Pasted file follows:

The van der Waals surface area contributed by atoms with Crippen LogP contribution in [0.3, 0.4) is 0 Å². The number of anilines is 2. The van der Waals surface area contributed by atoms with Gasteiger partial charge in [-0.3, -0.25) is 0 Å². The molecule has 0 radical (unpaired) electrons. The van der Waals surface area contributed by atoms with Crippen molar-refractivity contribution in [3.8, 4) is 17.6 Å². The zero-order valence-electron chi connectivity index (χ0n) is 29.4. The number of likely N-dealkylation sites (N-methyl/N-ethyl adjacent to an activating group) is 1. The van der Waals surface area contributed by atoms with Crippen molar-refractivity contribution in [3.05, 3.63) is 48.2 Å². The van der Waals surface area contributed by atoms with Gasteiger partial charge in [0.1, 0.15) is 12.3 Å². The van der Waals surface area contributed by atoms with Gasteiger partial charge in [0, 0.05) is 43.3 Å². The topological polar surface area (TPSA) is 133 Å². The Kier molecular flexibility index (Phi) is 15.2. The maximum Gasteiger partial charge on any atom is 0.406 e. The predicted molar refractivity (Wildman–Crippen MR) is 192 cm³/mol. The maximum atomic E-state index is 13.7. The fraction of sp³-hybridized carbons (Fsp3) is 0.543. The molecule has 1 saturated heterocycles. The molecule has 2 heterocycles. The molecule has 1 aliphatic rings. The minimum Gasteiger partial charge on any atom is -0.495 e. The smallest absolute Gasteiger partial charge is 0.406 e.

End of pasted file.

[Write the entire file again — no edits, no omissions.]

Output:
The van der Waals surface area contributed by atoms with Crippen LogP contribution in [0.3, 0.4) is 0 Å². The number of anilines is 2. The van der Waals surface area contributed by atoms with Gasteiger partial charge in [-0.3, -0.25) is 0 Å². The molecule has 0 radical (unpaired) electrons. The van der Waals surface area contributed by atoms with Crippen molar-refractivity contribution in [3.8, 4) is 17.6 Å². The zero-order valence-electron chi connectivity index (χ0n) is 29.4. The number of likely N-dealkylation sites (N-methyl/N-ethyl adjacent to an activating group) is 1. The van der Waals surface area contributed by atoms with Crippen molar-refractivity contribution in [3.05, 3.63) is 48.2 Å². The van der Waals surface area contributed by atoms with Gasteiger partial charge in [0.1, 0.15) is 12.3 Å². The van der Waals surface area contributed by atoms with Gasteiger partial charge in [0, 0.05) is 43.3 Å². The topological polar surface area (TPSA) is 133 Å². The Kier molecular flexibility index (Phi) is 15.2. The maximum Gasteiger partial charge on any atom is 0.406 e. The predicted molar refractivity (Wildman–Crippen MR) is 192 cm³/mol. The maximum atomic E-state index is 13.7. The fraction of sp³-hybridized carbons (Fsp3) is 0.543. The molecule has 1 saturated heterocycles. The molecule has 2 heterocycles. The molecule has 1 aliphatic rings. The minimum Gasteiger partial charge on any atom is -0.495 e. The smallest absolute Gasteiger partial charge is 0.406 e.